By Terri Moon Cronk
American Forces Press Service
Calling the new Afghan air force a work in progress, Air Force Brig. Gen. David W. Allvin, NATO Air Training Command-Afghanistan commander, told Pentagon reporters that his work is nearly halfway completed.
With a force of 400 strong, he said, Afghan airmen will eventually total 8,000. The air force now has 56 aircraft, and Allvin expects to build the force to 146 old and new planes and helicopters.
Also the commander of the 438th Air Expeditionary Wing, Allvin said the
and nine other countries are partnered to teach Afghans to fly and teach them English, the “global common language of airmen.” United States
Advisers from the 10 countries are assigned to one of three wings to work with Afghan airmen in
, Kabul and Shindand. Kandahar
The wing in
is the most mature and the largest, Allvin said. Kabul
And Shindand is the only wing that will have its own runway belonging to the Afghan National Security Forces, Allvin said.
and Kabul share a runway. Kandahar
Shindand also is home for Afghan air force rotary-wing and fixed-wing aircraft training. Allvin pointed out its importance: “This offers the capacity and capability for the Afghans to sustain their air force by having organic pilot training capability.”
By 2014, the Afghan air force inventory is expected to comprise nine Mi-35’s and 20 C-27’s, Allvin said. Additionally, by then, there are to be six rotary-wing trainers and six fixed-wing trainers at Shindand and various locations that will have the light-lift capability, he said.
Also expected, the commander said, is other close-air support assets to support the Afghan National Army in its counterinsurgency fight.
Last week, Army Gen. David H. Petraeus, commander of
and coalition forces in U.S. , and Afghan President Hamid Karzai were doing a battlefield circulation, Allvin said, and the entire operation was run by the Afghan air force and presidential airlift squadron. Afghanistan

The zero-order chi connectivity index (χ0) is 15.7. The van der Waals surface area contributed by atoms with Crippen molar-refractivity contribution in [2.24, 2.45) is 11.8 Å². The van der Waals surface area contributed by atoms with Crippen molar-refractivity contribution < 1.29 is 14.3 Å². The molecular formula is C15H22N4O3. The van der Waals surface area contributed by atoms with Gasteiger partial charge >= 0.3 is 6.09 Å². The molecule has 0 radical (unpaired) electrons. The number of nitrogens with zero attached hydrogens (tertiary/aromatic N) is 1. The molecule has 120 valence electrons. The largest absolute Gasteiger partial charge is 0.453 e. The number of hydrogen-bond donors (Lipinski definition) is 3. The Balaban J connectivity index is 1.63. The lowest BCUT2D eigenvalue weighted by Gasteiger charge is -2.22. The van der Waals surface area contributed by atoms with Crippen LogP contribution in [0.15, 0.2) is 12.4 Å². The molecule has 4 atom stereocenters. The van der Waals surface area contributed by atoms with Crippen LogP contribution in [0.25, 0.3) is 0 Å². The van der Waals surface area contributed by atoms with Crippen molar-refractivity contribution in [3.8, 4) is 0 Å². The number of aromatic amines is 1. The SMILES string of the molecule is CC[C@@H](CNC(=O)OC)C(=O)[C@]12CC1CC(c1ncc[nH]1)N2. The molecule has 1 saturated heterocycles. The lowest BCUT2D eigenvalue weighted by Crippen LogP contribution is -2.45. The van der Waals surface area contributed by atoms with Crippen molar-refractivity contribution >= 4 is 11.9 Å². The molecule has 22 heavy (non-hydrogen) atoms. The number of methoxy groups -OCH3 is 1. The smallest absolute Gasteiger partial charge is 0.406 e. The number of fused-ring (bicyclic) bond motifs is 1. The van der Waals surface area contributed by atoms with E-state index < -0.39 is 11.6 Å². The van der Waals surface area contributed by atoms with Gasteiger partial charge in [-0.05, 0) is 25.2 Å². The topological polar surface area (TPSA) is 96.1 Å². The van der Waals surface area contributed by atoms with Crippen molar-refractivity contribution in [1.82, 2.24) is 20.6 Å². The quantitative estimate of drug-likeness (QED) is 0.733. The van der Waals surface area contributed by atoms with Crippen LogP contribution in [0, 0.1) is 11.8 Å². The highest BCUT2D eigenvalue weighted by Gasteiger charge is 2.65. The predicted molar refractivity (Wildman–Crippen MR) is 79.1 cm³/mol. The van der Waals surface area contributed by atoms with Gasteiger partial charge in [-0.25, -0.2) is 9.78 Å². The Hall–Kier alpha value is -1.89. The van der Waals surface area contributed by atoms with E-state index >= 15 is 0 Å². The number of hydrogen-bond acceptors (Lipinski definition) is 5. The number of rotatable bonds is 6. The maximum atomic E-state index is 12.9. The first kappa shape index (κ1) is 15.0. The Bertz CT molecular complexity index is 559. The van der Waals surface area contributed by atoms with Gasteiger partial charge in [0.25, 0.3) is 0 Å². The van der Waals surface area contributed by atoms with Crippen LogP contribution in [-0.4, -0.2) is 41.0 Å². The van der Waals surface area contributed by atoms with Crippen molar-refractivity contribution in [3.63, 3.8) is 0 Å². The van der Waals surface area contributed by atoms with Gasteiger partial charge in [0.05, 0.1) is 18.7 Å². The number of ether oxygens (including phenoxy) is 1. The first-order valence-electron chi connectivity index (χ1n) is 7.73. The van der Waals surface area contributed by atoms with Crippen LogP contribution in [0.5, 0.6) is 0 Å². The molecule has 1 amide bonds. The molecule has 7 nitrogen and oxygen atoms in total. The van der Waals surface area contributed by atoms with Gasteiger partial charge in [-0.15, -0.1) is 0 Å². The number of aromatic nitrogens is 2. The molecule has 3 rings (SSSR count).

“It was a seven-ship formation, very complex, and all the trappings of a complicated mission, including low visibility, high winds, very fluid changes,” he said. “But through it all, the Afghan air force performed in a professional and precise manner and executed the mission very well.”
The elite presidential airlift squadron has made so much progress, it’s “on track to take over the lead for all of the core capabilities for that squadron by this spring,” Allvin said.
That’s the sort of progress, he added, that he expects to expand throughout the Afghan air force.
While still relatively small, the fledgling Afghan air force is “doing something that no other air force in the world can do,” which is “legitimizing” the Afghan government, Allvin said.
“Whether that is through saving lives in flood-relief operations, delivering backpacks to school children, or delivering and retrieving ballots in support of the parliamentary elections,” he said, “when that aircraft has an Afghan tail flash on it and it's operated by Afghans, that has a positive impact on the public's perception of their government.
“I've got to believe it's got a little more impact when the Afghan people see it's one of their own doing those missions,” he added.
Allvin said it takes time to build an air force -- much longer than ground forces -- but that “doesn't mean that they aren't actually delivering and significant progress isn't being made.”